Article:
Quality and Affordable Childcare Options for Families
Finding quality and low cost childcare programs is challenging. Working parents need realistic options for childcare. Businesses lose millions of dollars, when parents need to take off from work to handle childcare matters. In addition, commuting long hours to work and childcare centers present a challenge to families. This article will discuss various options by businesses to provide quality and low cost childcare services for employees.
Business Childcare Options
Flexible Benefit and Spending accounts: Businesses cover partial or all childcare expences
Referral system: Businesses provide a list of quality childcare services.
Consortium firms: Businesses share cost with other companies.
Private or public partnerships: State and local funding.
Onsite facilities: Companies offer onsite childcare.
(Harper, Densmore, & Motwani, 1993)
Flexible benefits and spending accounts
One option that businesses utilize is flexible benefits and spending accounts, which “provides money for workers with childcare needs.” (Harper, Densmore, & Motwani, 1993,p. 2) Flexible benefits and spending accounts help to attain and keep workers. Companies save money from needlessly replacing employees and develop a competent veteran staff. The government allows families to deduct up to $5000 on childcare expenses. (Harper, Densmore, & Motwani, 1993) Therefore, businesses and employees benefit by saving money on childcare expenses. In personal experiences, childcare expenses have costs of up to $15,000 a year. For struggling families, any extra savings on childcare expenses can be used for housing, food, clothing, transportation, and medical costs.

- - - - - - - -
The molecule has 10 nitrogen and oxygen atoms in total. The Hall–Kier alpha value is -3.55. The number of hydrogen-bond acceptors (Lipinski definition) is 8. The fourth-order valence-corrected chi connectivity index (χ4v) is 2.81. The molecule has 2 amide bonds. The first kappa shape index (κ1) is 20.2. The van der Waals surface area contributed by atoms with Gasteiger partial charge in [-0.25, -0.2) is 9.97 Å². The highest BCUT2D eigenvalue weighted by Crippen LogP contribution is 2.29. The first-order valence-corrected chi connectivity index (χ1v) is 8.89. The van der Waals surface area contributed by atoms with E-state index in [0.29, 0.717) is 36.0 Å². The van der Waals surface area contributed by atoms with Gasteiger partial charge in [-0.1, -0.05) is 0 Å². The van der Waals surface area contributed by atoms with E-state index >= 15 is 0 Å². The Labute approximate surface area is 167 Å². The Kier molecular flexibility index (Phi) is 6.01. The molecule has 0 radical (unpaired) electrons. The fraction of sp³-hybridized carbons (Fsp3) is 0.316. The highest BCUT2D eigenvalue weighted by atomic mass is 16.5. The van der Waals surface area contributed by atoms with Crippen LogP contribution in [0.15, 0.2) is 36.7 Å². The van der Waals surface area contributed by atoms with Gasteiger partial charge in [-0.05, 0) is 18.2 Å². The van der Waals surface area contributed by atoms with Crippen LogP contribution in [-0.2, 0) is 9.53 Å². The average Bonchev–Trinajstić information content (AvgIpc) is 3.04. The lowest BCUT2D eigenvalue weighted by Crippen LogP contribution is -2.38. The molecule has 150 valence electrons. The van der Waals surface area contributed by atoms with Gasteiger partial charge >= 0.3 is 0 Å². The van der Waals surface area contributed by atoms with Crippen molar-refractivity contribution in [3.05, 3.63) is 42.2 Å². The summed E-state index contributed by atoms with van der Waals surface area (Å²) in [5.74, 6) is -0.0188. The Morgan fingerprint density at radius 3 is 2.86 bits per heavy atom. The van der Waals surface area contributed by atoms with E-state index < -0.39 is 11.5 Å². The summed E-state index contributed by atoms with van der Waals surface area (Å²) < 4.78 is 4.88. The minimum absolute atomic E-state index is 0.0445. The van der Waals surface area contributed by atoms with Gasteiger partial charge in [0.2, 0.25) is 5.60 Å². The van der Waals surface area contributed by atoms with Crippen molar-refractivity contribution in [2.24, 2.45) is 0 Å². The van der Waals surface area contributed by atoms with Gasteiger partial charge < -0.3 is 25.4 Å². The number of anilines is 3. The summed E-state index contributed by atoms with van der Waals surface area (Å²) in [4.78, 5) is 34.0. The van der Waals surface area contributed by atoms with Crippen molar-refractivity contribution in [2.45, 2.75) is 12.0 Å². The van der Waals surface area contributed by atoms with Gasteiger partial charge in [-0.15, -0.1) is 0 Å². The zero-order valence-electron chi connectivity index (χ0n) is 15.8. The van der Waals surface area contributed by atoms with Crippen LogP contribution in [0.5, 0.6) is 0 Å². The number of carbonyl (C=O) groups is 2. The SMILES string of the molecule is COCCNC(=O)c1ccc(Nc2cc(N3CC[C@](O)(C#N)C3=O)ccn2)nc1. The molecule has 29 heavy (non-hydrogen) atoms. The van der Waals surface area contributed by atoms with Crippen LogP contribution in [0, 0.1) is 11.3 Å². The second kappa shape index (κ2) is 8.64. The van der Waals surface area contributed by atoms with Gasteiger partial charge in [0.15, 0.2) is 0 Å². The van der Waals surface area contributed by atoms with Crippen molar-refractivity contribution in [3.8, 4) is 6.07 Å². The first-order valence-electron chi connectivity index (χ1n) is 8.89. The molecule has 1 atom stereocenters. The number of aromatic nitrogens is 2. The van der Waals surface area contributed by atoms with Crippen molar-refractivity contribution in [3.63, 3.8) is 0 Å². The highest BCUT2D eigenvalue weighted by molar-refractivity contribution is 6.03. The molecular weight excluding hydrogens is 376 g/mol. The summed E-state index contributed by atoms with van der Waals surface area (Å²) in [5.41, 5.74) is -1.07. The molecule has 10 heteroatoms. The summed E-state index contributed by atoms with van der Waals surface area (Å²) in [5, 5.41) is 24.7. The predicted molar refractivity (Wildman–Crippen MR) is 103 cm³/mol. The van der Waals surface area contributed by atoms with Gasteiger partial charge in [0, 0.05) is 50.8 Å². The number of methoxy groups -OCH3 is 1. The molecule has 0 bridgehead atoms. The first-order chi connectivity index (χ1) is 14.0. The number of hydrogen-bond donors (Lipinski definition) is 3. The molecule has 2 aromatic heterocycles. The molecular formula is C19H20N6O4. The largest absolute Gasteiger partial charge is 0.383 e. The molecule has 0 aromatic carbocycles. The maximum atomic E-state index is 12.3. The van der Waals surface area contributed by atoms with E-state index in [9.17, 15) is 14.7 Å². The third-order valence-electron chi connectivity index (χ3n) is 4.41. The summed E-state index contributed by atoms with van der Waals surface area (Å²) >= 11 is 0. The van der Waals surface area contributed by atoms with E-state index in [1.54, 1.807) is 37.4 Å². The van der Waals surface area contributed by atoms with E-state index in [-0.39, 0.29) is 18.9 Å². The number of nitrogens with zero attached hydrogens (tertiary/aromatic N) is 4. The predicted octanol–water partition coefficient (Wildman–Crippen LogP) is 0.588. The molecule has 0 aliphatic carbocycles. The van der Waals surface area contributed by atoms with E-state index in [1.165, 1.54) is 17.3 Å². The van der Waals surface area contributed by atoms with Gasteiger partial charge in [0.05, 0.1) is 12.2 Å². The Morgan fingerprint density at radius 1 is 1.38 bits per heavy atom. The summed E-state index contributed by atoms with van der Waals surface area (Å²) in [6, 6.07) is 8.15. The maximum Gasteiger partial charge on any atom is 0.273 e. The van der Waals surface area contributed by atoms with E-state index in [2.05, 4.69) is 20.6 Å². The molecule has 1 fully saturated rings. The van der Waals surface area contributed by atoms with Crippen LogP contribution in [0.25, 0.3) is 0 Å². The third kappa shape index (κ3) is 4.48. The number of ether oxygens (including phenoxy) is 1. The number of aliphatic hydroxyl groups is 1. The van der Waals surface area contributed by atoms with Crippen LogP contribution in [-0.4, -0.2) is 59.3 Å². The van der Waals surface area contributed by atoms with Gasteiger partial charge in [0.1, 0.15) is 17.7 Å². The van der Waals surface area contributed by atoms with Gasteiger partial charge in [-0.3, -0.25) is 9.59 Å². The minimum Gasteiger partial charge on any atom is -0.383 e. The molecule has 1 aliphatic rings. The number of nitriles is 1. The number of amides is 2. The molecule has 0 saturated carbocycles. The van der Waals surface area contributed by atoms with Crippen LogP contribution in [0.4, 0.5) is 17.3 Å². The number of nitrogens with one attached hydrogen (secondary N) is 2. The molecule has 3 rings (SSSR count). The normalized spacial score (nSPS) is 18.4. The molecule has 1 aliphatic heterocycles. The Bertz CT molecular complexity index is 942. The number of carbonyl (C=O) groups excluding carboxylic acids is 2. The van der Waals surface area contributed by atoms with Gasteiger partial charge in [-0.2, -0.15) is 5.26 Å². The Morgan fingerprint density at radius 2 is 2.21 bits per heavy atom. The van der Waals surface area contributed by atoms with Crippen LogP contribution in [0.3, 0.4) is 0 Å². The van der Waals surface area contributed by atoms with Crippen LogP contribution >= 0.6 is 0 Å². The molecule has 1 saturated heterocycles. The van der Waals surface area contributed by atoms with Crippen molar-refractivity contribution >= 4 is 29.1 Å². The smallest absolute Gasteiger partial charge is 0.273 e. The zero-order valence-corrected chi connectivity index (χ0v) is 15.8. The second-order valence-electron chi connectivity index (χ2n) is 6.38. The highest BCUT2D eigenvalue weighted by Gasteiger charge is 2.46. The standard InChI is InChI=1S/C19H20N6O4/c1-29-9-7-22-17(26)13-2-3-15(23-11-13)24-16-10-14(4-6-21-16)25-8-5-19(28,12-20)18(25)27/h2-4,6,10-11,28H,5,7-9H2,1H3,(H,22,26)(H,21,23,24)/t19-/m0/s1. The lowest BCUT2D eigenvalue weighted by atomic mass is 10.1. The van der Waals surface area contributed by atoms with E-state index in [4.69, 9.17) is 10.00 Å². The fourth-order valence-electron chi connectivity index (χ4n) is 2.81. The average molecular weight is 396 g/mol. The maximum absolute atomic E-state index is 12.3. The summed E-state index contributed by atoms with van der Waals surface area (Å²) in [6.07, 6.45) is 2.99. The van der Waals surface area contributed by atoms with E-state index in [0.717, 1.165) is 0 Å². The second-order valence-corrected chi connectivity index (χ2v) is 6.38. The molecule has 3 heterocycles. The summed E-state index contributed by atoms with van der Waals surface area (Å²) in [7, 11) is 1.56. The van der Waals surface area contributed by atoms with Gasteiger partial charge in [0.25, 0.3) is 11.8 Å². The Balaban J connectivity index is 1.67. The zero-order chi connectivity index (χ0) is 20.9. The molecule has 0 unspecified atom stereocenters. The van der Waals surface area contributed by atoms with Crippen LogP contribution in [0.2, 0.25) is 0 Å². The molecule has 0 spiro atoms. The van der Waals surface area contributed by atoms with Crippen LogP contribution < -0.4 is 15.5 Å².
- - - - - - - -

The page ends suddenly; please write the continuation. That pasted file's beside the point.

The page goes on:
“United States businesses lose $3 billion annually from child care-related absences.” (Harper, Densmore, & Motwani, 1993, p. 1) The parental challenge of raising children and maintaining employment is unavoidable. For example, parents must take children to the hospital for immunizations and unforeseen illnesses. In addition, parents with elementary or school age children need to take off from work for school activities such as, report card pick-up, parent conferences, or school functions. Parents must consistently develop and maintain positive relationships with children for overall family cohesiveness. Businesses understand the challenge of raising children and offer childcare spending accounts.
In a quest to keep workers, some businesses pay the majority or all of childcare expense. “About 8,000 employers nationwide, or 9 percent.” (Pennsylvania Department of Public Welfare, 2010, p.1, para. 9) Spending accounts help parents to save time traveling long distances from work to the childcare facilities. In Chicago, Illinois, some businesses have moved to suburban locations, because of high taxes. High paying jobs that required a 30 to 45 minute commute now doubles in time to two or more hours. Therefore, a parent may spend up to four hours traveling to work daily. Parents with childcare responsibilities may need to stop into the city and pick up a child. Businesses are aware of this added challenge and offer flexible benefits and spending accounts to maintain good workers.
Another option for businesses is by offering a referral system. For example, the Steelcase Company “has two full-time childcare consultants to help employees find quality daycare for their children based on their individual needs.” (Harper, Densmore, & Motwani, 1993, p. 2) A work based referral system helps parents save time finding quality daycare. In addition, companies save money, because employees avoid taking off to search for quality daycare services. Hiring child-care consultant’s help parents build confidence in the services rendered and company loyalty to workers. In addition, quality childcare businesses are marketing to companies that need childcare services. Therefore, businesses develop a reliable list of childcare providers for a referral system.